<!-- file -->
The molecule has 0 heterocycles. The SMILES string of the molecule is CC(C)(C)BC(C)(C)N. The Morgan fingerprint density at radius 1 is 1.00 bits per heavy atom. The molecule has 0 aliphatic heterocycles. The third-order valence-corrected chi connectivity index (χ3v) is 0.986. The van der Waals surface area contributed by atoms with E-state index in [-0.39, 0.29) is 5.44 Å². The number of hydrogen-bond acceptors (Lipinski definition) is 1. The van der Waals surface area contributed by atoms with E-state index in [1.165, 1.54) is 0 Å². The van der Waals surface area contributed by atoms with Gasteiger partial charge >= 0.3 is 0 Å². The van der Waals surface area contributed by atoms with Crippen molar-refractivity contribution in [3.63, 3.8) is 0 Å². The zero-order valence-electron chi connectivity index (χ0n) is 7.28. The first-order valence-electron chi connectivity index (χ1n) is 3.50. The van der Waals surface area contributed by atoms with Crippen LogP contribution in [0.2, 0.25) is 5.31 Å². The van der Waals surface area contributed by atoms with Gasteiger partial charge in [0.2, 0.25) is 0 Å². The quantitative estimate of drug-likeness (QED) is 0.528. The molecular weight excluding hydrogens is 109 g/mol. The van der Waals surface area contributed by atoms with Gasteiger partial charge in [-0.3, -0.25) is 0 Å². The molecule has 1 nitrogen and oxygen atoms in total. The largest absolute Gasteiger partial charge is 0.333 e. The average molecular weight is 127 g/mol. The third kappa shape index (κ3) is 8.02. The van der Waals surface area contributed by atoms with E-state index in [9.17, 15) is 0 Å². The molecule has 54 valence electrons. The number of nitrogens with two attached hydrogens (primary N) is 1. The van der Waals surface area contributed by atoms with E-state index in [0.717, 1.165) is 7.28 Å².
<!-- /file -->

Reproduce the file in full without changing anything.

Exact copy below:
The molecule has 0 heterocycles. The SMILES string of the molecule is CC(C)(C)BC(C)(C)N. The Morgan fingerprint density at radius 1 is 1.00 bits per heavy atom. The molecule has 0 aliphatic heterocycles. The third-order valence-corrected chi connectivity index (χ3v) is 0.986. The van der Waals surface area contributed by atoms with E-state index in [-0.39, 0.29) is 5.44 Å². The number of hydrogen-bond acceptors (Lipinski definition) is 1. The van der Waals surface area contributed by atoms with E-state index in [1.165, 1.54) is 0 Å². The van der Waals surface area contributed by atoms with Gasteiger partial charge >= 0.3 is 0 Å². The van der Waals surface area contributed by atoms with Crippen molar-refractivity contribution in [3.63, 3.8) is 0 Å². The zero-order valence-electron chi connectivity index (χ0n) is 7.28. The first-order valence-electron chi connectivity index (χ1n) is 3.50. The van der Waals surface area contributed by atoms with Crippen LogP contribution in [0.2, 0.25) is 5.31 Å². The van der Waals surface area contributed by atoms with Gasteiger partial charge in [0.2, 0.25) is 0 Å². The quantitative estimate of drug-likeness (QED) is 0.528. The molecular weight excluding hydrogens is 109 g/mol. The van der Waals surface area contributed by atoms with Gasteiger partial charge in [-0.3, -0.25) is 0 Å². The molecule has 1 nitrogen and oxygen atoms in total. The largest absolute Gasteiger partial charge is 0.333 e. The average molecular weight is 127 g/mol. The third kappa shape index (κ3) is 8.02. The van der Waals surface area contributed by atoms with E-state index in [9.17, 15) is 0 Å². The molecule has 54 valence electrons. The number of nitrogens with two attached hydrogens (primary N) is 1. The van der Waals surface area contributed by atoms with E-state index in [0.717, 1.165) is 7.28 Å².